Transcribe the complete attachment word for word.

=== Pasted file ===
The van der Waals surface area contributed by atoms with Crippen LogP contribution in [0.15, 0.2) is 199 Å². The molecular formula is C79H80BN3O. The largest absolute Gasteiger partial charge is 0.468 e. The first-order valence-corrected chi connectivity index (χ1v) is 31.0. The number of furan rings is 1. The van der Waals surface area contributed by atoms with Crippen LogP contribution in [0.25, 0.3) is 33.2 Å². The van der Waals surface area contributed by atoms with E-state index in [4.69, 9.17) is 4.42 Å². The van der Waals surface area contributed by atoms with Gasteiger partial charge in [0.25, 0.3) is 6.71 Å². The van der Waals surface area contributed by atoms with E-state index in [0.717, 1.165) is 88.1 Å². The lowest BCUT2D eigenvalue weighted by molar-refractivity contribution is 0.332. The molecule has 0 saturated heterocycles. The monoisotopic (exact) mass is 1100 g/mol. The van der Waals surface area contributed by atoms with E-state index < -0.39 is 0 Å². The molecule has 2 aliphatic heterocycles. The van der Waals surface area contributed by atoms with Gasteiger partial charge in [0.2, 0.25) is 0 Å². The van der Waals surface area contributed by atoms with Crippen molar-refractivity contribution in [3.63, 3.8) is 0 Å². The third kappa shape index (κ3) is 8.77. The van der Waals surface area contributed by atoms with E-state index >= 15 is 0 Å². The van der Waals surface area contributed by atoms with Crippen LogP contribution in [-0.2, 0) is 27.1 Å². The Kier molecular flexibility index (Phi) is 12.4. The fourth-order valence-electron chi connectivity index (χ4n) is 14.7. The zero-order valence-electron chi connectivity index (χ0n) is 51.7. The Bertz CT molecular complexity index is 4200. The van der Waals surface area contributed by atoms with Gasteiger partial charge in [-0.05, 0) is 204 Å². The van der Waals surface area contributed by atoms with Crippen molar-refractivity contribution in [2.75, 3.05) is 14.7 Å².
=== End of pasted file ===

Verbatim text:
The van der Waals surface area contributed by atoms with Crippen LogP contribution in [0.15, 0.2) is 199 Å². The molecular formula is C79H80BN3O. The largest absolute Gasteiger partial charge is 0.468 e. The first-order valence-corrected chi connectivity index (χ1v) is 31.0. The number of furan rings is 1. The van der Waals surface area contributed by atoms with Crippen LogP contribution in [0.25, 0.3) is 33.2 Å². The van der Waals surface area contributed by atoms with E-state index in [4.69, 9.17) is 4.42 Å². The van der Waals surface area contributed by atoms with Gasteiger partial charge in [0.25, 0.3) is 6.71 Å². The van der Waals surface area contributed by atoms with E-state index in [0.717, 1.165) is 88.1 Å². The lowest BCUT2D eigenvalue weighted by molar-refractivity contribution is 0.332. The molecule has 0 saturated heterocycles. The monoisotopic (exact) mass is 1100 g/mol. The van der Waals surface area contributed by atoms with E-state index < -0.39 is 0 Å². The molecule has 2 aliphatic heterocycles. The van der Waals surface area contributed by atoms with Gasteiger partial charge in [0.2, 0.25) is 0 Å². The van der Waals surface area contributed by atoms with Crippen molar-refractivity contribution in [3.63, 3.8) is 0 Å². The third kappa shape index (κ3) is 8.77. The van der Waals surface area contributed by atoms with E-state index >= 15 is 0 Å². The van der Waals surface area contributed by atoms with Crippen LogP contribution in [-0.2, 0) is 27.1 Å². The Kier molecular flexibility index (Phi) is 12.4. The fourth-order valence-electron chi connectivity index (χ4n) is 14.7. The zero-order valence-electron chi connectivity index (χ0n) is 51.7. The Bertz CT molecular complexity index is 4200. The van der Waals surface area contributed by atoms with Gasteiger partial charge in [-0.05, 0) is 204 Å². The van der Waals surface area contributed by atoms with Crippen molar-refractivity contribution in [2.75, 3.05) is 14.7 Å².